As the pipeline debate continued in the United States, Putin mobilized the Russian military for a large-scale show of force along the Ukrainian border. In mid-April, Biden reaffirmed his support for Ukraine’s sovereignty, announced new sanctions against Russia, and called on Putin to “de-escalate.” However, pipeline sanctions have been excluded from these latest measures.

Putin responded by escalating further. Severe restrictions on Black Sea shipping have been imposed under the guise of military exercises, while vital diesel shipments to Ukraine have been cut.

Then, on April 22, the Russian leader abruptly announced the end of the accumulation of saber blows. The extent of the Russian withdrawal from positions close to the Ukrainian border will become clearer in the coming weeks, but this recent reminder of Moscow’s military might has already helped to draw attention to the current threat posed by Russia.

It is clear that the problem of the Nord Stream 2 pipeline must be dealt with as a priority. Hurry up. The Russians hope to complete the pipeline by June, putting pressure on Germany to make it operational.

The line is essential for Russia to boost its dying economy, gain influence over energy supply and prices in Europe, and bypass Ukraine’s gas pipeline system. The launch of Nord Stream 2 would deprive Ukraine of significant transit revenues. Basically, it would also remove a major obstacle to future large-scale Russian military operations against Ukraine, potentially paving the way for a major escalation in the seven-year conflict between the two countries.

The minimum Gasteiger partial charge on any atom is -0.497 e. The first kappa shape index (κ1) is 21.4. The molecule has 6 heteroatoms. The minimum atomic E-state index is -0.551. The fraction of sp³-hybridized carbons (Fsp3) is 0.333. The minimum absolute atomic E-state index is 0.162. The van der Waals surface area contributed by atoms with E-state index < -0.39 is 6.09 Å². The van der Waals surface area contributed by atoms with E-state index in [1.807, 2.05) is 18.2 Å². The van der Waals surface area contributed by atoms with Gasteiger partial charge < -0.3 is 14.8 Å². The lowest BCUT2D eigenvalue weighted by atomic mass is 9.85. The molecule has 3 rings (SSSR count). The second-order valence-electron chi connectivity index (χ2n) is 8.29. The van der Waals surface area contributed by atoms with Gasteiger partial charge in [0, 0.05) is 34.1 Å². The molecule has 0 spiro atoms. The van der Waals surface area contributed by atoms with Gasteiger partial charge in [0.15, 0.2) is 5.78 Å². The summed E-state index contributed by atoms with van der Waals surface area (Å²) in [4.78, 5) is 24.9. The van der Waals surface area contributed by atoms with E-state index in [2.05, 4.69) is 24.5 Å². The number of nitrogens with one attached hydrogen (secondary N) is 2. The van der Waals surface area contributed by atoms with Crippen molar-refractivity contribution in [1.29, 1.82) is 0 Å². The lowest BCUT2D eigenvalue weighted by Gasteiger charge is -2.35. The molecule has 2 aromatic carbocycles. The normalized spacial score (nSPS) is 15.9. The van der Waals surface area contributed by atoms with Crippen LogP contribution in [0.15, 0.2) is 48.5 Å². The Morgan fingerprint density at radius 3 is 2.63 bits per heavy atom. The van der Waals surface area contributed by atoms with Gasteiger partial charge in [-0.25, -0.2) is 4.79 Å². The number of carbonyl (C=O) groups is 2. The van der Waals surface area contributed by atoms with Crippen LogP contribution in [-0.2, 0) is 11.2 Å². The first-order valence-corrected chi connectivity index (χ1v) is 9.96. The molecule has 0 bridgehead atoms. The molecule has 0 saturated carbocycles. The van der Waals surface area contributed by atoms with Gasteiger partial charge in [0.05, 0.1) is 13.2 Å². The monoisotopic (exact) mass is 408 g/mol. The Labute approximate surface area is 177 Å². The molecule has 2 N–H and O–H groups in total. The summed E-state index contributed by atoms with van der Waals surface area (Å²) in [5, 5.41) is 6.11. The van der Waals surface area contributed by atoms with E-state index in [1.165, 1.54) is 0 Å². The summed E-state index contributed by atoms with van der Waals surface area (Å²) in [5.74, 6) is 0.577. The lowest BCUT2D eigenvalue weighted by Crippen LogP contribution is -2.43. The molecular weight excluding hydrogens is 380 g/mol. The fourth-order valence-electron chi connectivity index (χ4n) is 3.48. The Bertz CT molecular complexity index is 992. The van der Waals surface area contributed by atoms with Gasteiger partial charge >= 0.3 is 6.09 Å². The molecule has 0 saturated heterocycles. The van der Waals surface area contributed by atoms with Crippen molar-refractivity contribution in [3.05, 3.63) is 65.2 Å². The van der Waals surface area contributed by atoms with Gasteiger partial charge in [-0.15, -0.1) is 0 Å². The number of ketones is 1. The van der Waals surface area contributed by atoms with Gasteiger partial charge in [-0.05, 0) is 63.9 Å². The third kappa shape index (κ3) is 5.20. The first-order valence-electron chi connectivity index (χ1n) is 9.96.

German industry wants the pipeline because Nord Stream 2 will establish Germany as Europe’s gas hub and offer its companies discounts compared to its competitors. It is also a key project for former German Chancellor Gerhard Schroeder, a personal friend of Putin who chairs Nord Stream AG and Rosneft in Russia.

Finishing the construction is not the only challenge facing the pipeline, stressed Reinhard Buetikofer, Member of the European Parliament and co-spokesperson for the European Green Party, in a recent interview with the Council of Europe. Atlantic. “Even if they [Russia and German partners] complete the pipeline, they still cannot achieve their ends, ”he said, explaining that there are still serious environmental and legal challenges in Germany and at the EU level that could still prevent its exploitation.

Despite these impending obstacles, Russia is rushing to complete the project. Once construction of the pipeline is completed, opponents fear that Moscow will sabotage existing supply routes through Ukraine in order to force Germany to accept deliveries via Nord Stream 2.

“Russia is not a reliable partner,” commented Buetikofer. “My own determination is that the Russian regime is aggressive and that we must be ready to show solidarity with Ukraine and Russia’s other neighbors. I don’t think Russia is working in the interests of Europe. “

As construction continues and the pipeline nears completion, the window of opportunity to shut down Nord Stream 2 will close soon. The Biden administration can no longer afford to procrastinate if it intends to block the project.

Putin’s recent military build-up on the Ukrainian border underscored his readiness to threaten further acts of international aggression. The United States must now decide whether it wants to disarm a pipeline that critics have long denounced as a geopolitical weapon.

Diane Francis is Senior Research Fellow at the Eurasia Center of the Atlantic Council, Editor-in-Chief at the National Post in Canada, Professor Emeritus at the Ted Rogers School of Management at Ryerson University, and author of ten books.

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The opinions expressed in UkraineAlert are solely those of the authors and do not necessarily reflect the views of the Atlantic Council, its staff or its supporters.

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the Eurasia Center The mission is to strengthen transatlantic cooperation by promoting stability, democratic values ​​and prosperity in Eurasia, from Eastern Europe and Turkey in the West to the Caucasus, Russia and Central Asia to the East.